address runout and remaining needs for transition mechanisms to
      support IPv6 deployment.  This was worked on in the V6OPS WG on
      the Operations and Management Area, in the BEHAVE WG on the
      Transport Area, and in the SOFTWIRE WG on the Internet Area.

   o  The HOMENET WG is developing automatic provisioning tools for home
      networks and will require assistance from, for instance, Routing
      Area WGs to build the necessary routing protocol zero-
      configuration extensions.

   o  The RENUM WG on the Operations and Management Area is addressing
      renumbering issues, but will have to work with other areas if
      changes or extensions to specific protocols are required.

   o  The allocation of a new private address space to employ a shared
      address for multiple subscribers in networks employing NAT44 was
      discussed in the INTAREA, OPSAREA, BEHAVE, and V6OPS WGs.

   o  The LWIG WG on the Internet Area is documenting existing practices
      for creating lightweight implementations of the TCP/IP stack and
      application protocols.  Specific recommendations on transport and
      application protocols obviously need participation from those
      areas, however.

Arkko                    Expires August 11, 2013                [Page 3]
Internet-Draft               Cross-Area Work               February 2013

   o  The Routing Area, Transport Area, and Security Area have worked
      together on security mechanisms and key management tools necessary
      to secure BGP sessions carried on top of TCP.  For instance, the
      SIDR and KARP WGs are in the Routing Area, but they are clearly
      focused on topics that are generally found in the Security Area.

   o  Many IETF topics involve operational aspects as well as protocol
      development.  For instance, issues with address selection policies
      have been discussed in the V6OPS WG on the Operations and
      Management Area, and solutions for these problems were taken up by
      the 6MAN WG on the Internet Area.

3.  Rationale for Cross-Area Work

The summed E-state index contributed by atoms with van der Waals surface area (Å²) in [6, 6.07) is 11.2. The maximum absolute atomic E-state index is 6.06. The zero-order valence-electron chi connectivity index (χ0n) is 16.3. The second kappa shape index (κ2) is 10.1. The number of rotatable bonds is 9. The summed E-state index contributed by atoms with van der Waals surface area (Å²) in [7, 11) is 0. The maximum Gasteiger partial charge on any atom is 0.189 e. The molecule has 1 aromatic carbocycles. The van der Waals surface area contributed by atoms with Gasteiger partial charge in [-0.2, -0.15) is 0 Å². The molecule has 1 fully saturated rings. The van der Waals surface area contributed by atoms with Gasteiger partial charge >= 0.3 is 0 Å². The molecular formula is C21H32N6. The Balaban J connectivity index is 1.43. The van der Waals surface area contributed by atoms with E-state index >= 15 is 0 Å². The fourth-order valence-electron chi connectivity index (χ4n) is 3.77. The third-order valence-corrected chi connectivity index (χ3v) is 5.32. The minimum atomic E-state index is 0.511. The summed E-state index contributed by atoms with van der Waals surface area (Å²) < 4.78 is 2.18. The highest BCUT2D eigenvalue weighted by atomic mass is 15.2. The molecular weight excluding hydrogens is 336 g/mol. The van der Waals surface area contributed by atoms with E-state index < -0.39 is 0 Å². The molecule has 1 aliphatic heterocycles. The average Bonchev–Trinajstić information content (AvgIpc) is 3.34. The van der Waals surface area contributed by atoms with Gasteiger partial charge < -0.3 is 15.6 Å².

From an IETF participant's point of view, it is important that there
   is a working group where the technical topic that he or she is
   interested in can be discussed.  The area and the management
   structure matters little for this, as long as the working group can
   work on all of the relevant aspects.  These aspects, may, however,
   involve different types of expertise or topics commonly handled in
   different groups of people at the IETF.  Cross-area work is needed,
   of course, in any situation where a particular technical problem does
   not cleanly map to one organization.  For instance, some problems may
   be more about the entire system than any individual node or protocol
   layer.  The work done in the RENUM and LWIG WGs falls into this
   category, for instance.

   In other cases different types of individuals may have specific
   expertise that is helpful to solve a problem.  For instance, some
   models of interworking between IPv4 and IPv6 required expertise from
   the specialists on IPv6 on the Internet Area and the specialists on
   translation tools on the Transport Area.  A common form of providing
   expertise from multiple areas involves operational aspects and
   protocol development.  Such work often happens in a sequential
   manner.  The operators first discuss practical problems, then provide
   suggestions for operational ways to contain the problems, and
   eventually may ask for new solutions to reduce these problems.  The
   actual solution work is then taken up by the relevant technical
   community that works on the protocol that needs to be extended.

   Another common example of a situation where two different areas of
   expertise are needed is developing security features for a protocol.
   The protocol specialists are needed to understand the application and
   its requirements and the security specialists are needed to help with
   understanding the possible security issues and potential solutions.